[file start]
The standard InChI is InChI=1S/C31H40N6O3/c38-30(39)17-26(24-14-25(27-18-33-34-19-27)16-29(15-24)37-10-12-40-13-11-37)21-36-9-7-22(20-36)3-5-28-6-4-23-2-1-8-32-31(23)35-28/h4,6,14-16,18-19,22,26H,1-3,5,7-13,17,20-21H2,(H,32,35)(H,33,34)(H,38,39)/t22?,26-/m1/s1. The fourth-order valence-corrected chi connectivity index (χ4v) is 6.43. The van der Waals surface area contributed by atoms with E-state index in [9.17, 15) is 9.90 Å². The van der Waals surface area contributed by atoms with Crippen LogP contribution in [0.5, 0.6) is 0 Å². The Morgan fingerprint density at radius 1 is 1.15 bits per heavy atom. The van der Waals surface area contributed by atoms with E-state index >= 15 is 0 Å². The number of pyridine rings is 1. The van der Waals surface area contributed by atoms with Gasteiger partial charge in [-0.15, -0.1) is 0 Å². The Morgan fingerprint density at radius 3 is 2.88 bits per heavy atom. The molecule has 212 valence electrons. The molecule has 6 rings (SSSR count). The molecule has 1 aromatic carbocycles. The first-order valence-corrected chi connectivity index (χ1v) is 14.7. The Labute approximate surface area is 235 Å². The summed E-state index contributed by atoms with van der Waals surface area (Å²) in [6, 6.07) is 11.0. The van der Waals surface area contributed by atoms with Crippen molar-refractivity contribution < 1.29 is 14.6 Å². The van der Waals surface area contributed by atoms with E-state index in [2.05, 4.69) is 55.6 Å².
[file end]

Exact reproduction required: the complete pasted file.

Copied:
The standard InChI is InChI=1S/C31H40N6O3/c38-30(39)17-26(24-14-25(27-18-33-34-19-27)16-29(15-24)37-10-12-40-13-11-37)21-36-9-7-22(20-36)3-5-28-6-4-23-2-1-8-32-31(23)35-28/h4,6,14-16,18-19,22,26H,1-3,5,7-13,17,20-21H2,(H,32,35)(H,33,34)(H,38,39)/t22?,26-/m1/s1. The fourth-order valence-corrected chi connectivity index (χ4v) is 6.43. The van der Waals surface area contributed by atoms with E-state index in [9.17, 15) is 9.90 Å². The van der Waals surface area contributed by atoms with Crippen LogP contribution in [0.5, 0.6) is 0 Å². The Morgan fingerprint density at radius 1 is 1.15 bits per heavy atom. The van der Waals surface area contributed by atoms with E-state index >= 15 is 0 Å². The number of pyridine rings is 1. The van der Waals surface area contributed by atoms with Gasteiger partial charge in [-0.15, -0.1) is 0 Å². The Morgan fingerprint density at radius 3 is 2.88 bits per heavy atom. The molecule has 212 valence electrons. The molecule has 6 rings (SSSR count). The molecule has 1 aromatic carbocycles. The first-order valence-corrected chi connectivity index (χ1v) is 14.7. The Labute approximate surface area is 235 Å². The summed E-state index contributed by atoms with van der Waals surface area (Å²) in [6, 6.07) is 11.0. The van der Waals surface area contributed by atoms with Crippen molar-refractivity contribution < 1.29 is 14.6 Å². The van der Waals surface area contributed by atoms with E-state index in [2.05, 4.69) is 55.6 Å².